Scientists from the Copernicus Atmosphere Monitoring Service expect that the 2019 ozone hole could be one of the smallest seen since 30 years in the lead-up to the UN’s International Day for the Preservation of the Ozone Layer
Scientists from the Copernicus Atmosphere Monitoring Service (CAMS) are expecting that the annual appearance of the ozone hole in Antarctica could be one of the smallest seen since the mid-1980s. Less than a month into the ozone hole season, CAMS scientists have observed that this year’s hole is currently decreasing in size to reach about half of the area usually seen at the time of year. As well as being a lot smaller than recent years, the hole is off centre and has moved off the pole. The forecast also indicates that after reaching a local minimum last week, the hole could still increase in size again but it is unlikely that it will reach the extent of what was seen in the last two or three decades.
The Copernicus Atmosphere Monitoring Service (CAMS), implemented by the ECMWF on behalf of the European Union, contributes to the international efforts of preserving the ozone layer by continually monitoring and delivering high quality data about its current state. Measurements from satellites are combined with computer models of the atmosphere – in a similar way to weather forecasts. Monitoring the ozone hole is important as the stratospheric ozone layer acts as a shield, protecting all life on Earth from potentially harmful ultraviolet radiation.
Typically, the Antarctic ozone hole starts to form every year in August, reaching a maximum size in October and finally closing again in December. However, CAMS data further reveals that the ozone hole in Antarctica began to form approximately two weeks earlier than expected, compared to the previous years. Since early September, the polar vortex (cold air in the stratosphere high up above the earth’s atmosphere) which provides the conditions for ozone hole formation, has been displaced off-centre and weakened by a sudden stratospheric warming (SSW) event. With temperatures in the upper stratosphere rising up to 40 degrees above normal, the polar vortex has been more unstable than normal.
The ozone hole first appeared decades ago, caused by harmful man-made emissions into the atmosphere of chemicals arising from aerosols, refrigerants, pesticides and solvents. The International Day for the Preservation of the Ozone Layer was created by the United Nations to commemorate the signing of the Montreal Protocol in 1987 by 196 states and the European Union, within which the main ozone-depleting chemicals were banned.
The UN day will take place on 16th September with the theme “32 Years and healing” to mark the gradual recovery of the ozone hole. CAMS is monitoring the hole’s formation on a day-by-day basis alongside five-day forecasts. CAMS’ monitoring of ozone activity helps to give a clear idea whether and how the ozone layer is healing over time as a result of the Montreal Protocol and its amendments that have banned the use of the main ozone-depleting chemicals.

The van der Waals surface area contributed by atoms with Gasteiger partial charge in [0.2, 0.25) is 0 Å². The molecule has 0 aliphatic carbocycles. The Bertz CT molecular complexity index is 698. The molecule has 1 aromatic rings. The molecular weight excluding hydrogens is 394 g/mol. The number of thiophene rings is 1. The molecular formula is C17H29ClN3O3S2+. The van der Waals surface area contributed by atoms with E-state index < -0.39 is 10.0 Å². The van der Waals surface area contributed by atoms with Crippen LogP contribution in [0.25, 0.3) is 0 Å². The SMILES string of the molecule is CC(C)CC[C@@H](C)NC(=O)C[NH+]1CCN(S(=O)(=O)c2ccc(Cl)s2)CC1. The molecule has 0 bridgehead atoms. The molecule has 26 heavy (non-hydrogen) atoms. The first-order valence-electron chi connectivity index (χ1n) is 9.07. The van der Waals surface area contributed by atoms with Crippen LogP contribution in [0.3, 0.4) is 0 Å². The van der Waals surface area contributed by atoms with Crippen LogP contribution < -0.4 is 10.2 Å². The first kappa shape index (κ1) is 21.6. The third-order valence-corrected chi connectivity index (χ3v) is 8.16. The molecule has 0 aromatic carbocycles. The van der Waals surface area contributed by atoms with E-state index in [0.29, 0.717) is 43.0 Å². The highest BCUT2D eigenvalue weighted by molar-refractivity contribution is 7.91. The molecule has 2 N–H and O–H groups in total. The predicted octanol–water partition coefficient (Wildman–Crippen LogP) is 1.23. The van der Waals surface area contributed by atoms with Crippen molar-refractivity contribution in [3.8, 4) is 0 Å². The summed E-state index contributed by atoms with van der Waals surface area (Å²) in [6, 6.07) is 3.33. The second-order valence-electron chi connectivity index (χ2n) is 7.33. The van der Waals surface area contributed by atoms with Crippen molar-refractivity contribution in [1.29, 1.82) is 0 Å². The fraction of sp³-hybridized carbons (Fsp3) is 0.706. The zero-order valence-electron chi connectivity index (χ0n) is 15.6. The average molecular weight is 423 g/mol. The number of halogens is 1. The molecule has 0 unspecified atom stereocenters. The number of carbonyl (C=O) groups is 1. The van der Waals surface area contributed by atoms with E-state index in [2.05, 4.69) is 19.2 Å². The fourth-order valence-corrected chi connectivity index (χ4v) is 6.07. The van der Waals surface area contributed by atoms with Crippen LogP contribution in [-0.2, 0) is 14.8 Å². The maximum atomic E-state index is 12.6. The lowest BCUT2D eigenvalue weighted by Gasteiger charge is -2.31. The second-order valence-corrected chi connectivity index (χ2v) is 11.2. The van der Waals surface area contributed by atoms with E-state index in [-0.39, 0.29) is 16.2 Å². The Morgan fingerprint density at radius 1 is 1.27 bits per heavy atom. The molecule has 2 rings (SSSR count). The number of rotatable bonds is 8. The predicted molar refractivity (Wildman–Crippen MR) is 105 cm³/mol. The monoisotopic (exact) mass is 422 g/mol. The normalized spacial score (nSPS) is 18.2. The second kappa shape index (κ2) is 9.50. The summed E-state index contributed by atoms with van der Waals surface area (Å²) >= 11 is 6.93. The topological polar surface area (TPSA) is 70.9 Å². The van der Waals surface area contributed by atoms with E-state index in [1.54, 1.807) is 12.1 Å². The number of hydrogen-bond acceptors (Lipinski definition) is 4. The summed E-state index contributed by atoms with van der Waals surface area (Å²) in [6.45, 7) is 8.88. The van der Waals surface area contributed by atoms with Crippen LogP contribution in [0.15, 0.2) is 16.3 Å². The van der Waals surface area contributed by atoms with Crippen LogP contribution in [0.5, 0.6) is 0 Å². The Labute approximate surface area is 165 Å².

According to the 2018 Scientific Assessment of Ozone Depletion produced under the auspices of the WMO, recovery of the ozone layer to pre-1970 levels will occur around 2060.
“While this kind of activity is very unusual, there is no cause for complacency,” comments Vincent-Henri Peuch, Head of the Copernicus Atmosphere Monitoring Service (CAMS). “The recovery of the ozone layer is dependent on climate change as long-term cooling in the stratosphere can exacerbate ozone loss and delay the process. Also, the possibility of unauthorized emissions of ozone depleting substances cannot be ruled out – in fact, emissions of the second most abundant chlorofluorocarbon (CFC 11) were detected even last year. It is very important to maintain international efforts for monitoring the recovery of the ozone layer over time and the annual ozone hole events.”
More information and a 3D animation of the current status of the ozone hole is available on the CAMS website at: https://atmosphere.copernicus.eu/monitoring-ozone-layer
How the Antarctic ozone hole is formed
Chlorine and bromine-containing substances accumulate within the polar vortex where they remain chemically inactive in the darkness. Temperatures in the vortex can fall to below -78 degrees Celsius and ice crystals in Polar stratospheric clouds can form, which play an important part in the chemical reactions. As the sun rises over the pole, the sun’s energy releases chemically-active chlorine and bromine atoms are released in the vortex which rapidly destroy ozone molecules, causing the hole to form.
In 2019, the cold air with low ozone levels within the polar vortex has been mixing with warmer, more ozone-rich air from outside the vortex, which could have diluted and deactivated a fraction of the ozone-depleting chemicals. This means there is less potential for fast ozone destruction when the springtime sun appears over Antarctica and consequently a smaller ozone hole.
SOURCE: European Centre for Medium-Range Weather Forecasts